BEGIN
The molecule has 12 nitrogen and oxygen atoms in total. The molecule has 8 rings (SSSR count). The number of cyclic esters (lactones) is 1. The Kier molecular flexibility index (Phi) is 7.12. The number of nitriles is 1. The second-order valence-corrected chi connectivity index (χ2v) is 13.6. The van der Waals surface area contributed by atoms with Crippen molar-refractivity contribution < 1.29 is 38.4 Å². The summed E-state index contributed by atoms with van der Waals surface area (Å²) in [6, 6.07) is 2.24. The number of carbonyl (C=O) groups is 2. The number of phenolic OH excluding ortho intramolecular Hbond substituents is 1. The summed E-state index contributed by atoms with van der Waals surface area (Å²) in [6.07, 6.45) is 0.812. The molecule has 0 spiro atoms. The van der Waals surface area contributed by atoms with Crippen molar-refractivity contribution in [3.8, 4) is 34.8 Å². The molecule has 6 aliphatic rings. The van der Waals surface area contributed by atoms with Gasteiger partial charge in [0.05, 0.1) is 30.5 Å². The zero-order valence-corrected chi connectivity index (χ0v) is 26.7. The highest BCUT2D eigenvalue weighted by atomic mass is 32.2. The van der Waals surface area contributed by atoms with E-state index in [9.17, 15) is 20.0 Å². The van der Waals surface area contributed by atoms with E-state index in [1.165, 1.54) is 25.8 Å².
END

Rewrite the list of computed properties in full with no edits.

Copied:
The molecule has 12 nitrogen and oxygen atoms in total. The molecule has 8 rings (SSSR count). The number of cyclic esters (lactones) is 1. The Kier molecular flexibility index (Phi) is 7.12. The number of nitriles is 1. The second-order valence-corrected chi connectivity index (χ2v) is 13.6. The van der Waals surface area contributed by atoms with Crippen molar-refractivity contribution < 1.29 is 38.4 Å². The summed E-state index contributed by atoms with van der Waals surface area (Å²) in [6, 6.07) is 2.24. The number of carbonyl (C=O) groups is 2. The number of phenolic OH excluding ortho intramolecular Hbond substituents is 1. The summed E-state index contributed by atoms with van der Waals surface area (Å²) in [6.07, 6.45) is 0.812. The molecule has 0 spiro atoms. The van der Waals surface area contributed by atoms with Crippen molar-refractivity contribution in [3.8, 4) is 34.8 Å². The molecule has 6 aliphatic rings. The van der Waals surface area contributed by atoms with Gasteiger partial charge in [0.05, 0.1) is 30.5 Å². The zero-order valence-corrected chi connectivity index (χ0v) is 26.7. The highest BCUT2D eigenvalue weighted by atomic mass is 32.2. The van der Waals surface area contributed by atoms with E-state index in [9.17, 15) is 20.0 Å². The van der Waals surface area contributed by atoms with E-state index in [1.165, 1.54) is 25.8 Å².